If you wondered whether we need to do more to help our kids recognize “fake news,” a new report makes it clear the answer is a resounding yes.
Although 44% of tweens and teens in a recent survey said they can tell the difference between fake news stories and real ones, more than 30% who said they shared a news story online during the past six months admitted that they didn’t get it exactly right.
They said they later found out that a story they shared was wrong or inaccurate, according to the survey by Common Sense Media, a nonprofit organization focused on helping parents, kids and educators negotiate media and technology.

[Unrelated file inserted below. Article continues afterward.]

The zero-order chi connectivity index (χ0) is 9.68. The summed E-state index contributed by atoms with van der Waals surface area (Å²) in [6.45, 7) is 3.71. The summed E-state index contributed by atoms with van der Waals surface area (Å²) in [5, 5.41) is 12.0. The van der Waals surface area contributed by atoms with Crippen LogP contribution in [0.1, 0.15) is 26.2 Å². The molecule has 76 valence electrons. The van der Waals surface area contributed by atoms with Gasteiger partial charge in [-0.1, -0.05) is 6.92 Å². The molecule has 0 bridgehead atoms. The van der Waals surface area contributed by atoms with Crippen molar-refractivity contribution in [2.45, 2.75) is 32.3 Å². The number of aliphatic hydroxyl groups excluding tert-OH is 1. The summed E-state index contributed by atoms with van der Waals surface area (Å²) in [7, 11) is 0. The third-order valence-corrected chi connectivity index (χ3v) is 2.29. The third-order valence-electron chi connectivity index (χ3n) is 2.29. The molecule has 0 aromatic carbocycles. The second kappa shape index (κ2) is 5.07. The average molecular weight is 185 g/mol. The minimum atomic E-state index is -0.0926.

The survey of 853 children ages 10 to 18 in the United States also asked kids how much they trust the information they received from each of their news sources.
Family got higher marks than teachers, news organizations and friends. Sixty-six percent of tweens and teens said they trust the information they received from family, compared with 48% for teachers and other adults, 25% for news organizations and just 17% for friends.
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